No. 1 UCLA and No. 4 Stanford held serve on their home fields in the College World Series regional rounds, as each team suffered a home loss before advancing to the Super Regionals to be held this weekend.

Sadly, No. 16 Oregon State—as well as Arizona State and No. 25 California—were not so fortunate, as those Pacific-12 Conference teams were eliminated when the CWS narrowed its field from 64 to 16 after the first weekend of play.

First, the good: Despite suffering a 3-2 loss to Loyola Marymount in its regional on home turf, UCLA rallied to win three straight and punch its ticket to the Super Regionals. The Bruins will host Michigan, winner of the Corvallis regional (see below), in a best-of-three series to determine which team advances to the CWS finals in Omaha.

Also, Stanford lost to Fresno State on its home field, forcing the Cardinal to likewise win three straight games and advance to the Super Regionals. For some reason, though, the NCAA is sending Stanford to Starkville, MS, to play No. 3 Mississippi State in the Super Regional, which does not make sense at all, considering there are other Super Regionals featuring much lower-ranked teams.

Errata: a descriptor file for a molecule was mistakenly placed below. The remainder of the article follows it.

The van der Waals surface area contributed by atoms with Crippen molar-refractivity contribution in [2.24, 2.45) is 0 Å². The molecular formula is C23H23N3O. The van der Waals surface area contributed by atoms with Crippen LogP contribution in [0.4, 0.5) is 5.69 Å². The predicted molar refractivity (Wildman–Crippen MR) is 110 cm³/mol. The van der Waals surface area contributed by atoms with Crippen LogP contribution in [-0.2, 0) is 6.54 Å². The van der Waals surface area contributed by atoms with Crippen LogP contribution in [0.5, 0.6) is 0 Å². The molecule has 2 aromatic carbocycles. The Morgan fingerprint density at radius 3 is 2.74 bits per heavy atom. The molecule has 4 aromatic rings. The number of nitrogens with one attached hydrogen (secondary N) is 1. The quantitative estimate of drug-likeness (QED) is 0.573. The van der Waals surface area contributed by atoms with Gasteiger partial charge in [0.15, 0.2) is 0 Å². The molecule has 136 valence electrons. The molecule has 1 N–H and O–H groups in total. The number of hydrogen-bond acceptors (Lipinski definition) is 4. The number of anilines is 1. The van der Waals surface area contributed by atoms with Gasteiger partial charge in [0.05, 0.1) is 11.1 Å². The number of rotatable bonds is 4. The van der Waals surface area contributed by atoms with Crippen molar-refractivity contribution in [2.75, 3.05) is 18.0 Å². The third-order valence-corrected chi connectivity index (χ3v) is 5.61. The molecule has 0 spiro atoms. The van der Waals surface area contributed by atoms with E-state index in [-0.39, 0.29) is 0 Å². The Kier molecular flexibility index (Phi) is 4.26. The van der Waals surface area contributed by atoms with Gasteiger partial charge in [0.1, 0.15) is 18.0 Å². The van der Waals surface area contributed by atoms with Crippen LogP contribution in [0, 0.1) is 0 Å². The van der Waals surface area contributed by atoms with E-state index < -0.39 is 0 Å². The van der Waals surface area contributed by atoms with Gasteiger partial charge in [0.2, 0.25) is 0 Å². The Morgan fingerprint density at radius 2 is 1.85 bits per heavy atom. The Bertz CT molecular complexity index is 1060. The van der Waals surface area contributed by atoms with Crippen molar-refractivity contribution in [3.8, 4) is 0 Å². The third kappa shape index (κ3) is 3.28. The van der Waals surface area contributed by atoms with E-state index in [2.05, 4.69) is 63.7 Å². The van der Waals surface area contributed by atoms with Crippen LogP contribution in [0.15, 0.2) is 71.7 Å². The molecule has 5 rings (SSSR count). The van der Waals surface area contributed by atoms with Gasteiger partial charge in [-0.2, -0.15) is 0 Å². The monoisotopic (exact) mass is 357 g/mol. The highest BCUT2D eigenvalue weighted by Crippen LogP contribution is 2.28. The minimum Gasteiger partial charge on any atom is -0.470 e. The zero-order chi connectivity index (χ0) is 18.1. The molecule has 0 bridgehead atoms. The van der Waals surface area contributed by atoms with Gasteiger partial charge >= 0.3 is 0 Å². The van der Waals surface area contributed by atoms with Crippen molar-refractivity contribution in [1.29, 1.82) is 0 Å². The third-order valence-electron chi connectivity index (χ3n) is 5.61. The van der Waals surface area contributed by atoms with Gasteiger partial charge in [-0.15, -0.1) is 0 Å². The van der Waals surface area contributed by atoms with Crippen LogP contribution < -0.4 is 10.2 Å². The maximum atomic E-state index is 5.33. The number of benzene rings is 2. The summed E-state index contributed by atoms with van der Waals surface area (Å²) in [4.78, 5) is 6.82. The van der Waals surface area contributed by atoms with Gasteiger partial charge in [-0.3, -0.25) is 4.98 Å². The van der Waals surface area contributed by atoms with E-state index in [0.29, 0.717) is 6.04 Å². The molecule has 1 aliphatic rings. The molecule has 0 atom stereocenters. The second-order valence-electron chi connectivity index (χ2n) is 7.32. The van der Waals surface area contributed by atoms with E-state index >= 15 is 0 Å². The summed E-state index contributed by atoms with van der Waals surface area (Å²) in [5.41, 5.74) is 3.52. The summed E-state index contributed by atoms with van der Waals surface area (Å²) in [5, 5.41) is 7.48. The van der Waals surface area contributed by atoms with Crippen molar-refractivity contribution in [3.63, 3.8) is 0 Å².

Now, the bad news: The Beavers, the defending national champions, went out with a whimper. They lost two games right away and were gone, as Michigan went on to claim the regional and advance to face UCLA in the Super Regional. Considering Oregon State was ranked No. 3 just a little bit ago, it was a steep fall from high ground for the Beavs.

As for Arizona State and Cal … The Golden Bears also lost their first two games, giving up a combined 20 runs. That was ugly for a team ranked 25th in the country. Meanwhile, the Sun Devils pitching also disappeared: Coughing up a combined 28 runs in two losses to Southern Mississippi, ASU lasted only three games in its regional demise.

Overall, it is likely UCLA will advance to Omaha, but Stanford got a bum deal in being sent to face Mississippi State on the road. The Pac-12’s strong regular season has been diminished by interesting choices by the NCAA in terms of seeding its tournament—not only sending Cal and ASU far across the country but now doing the same to highly ranked Stanford.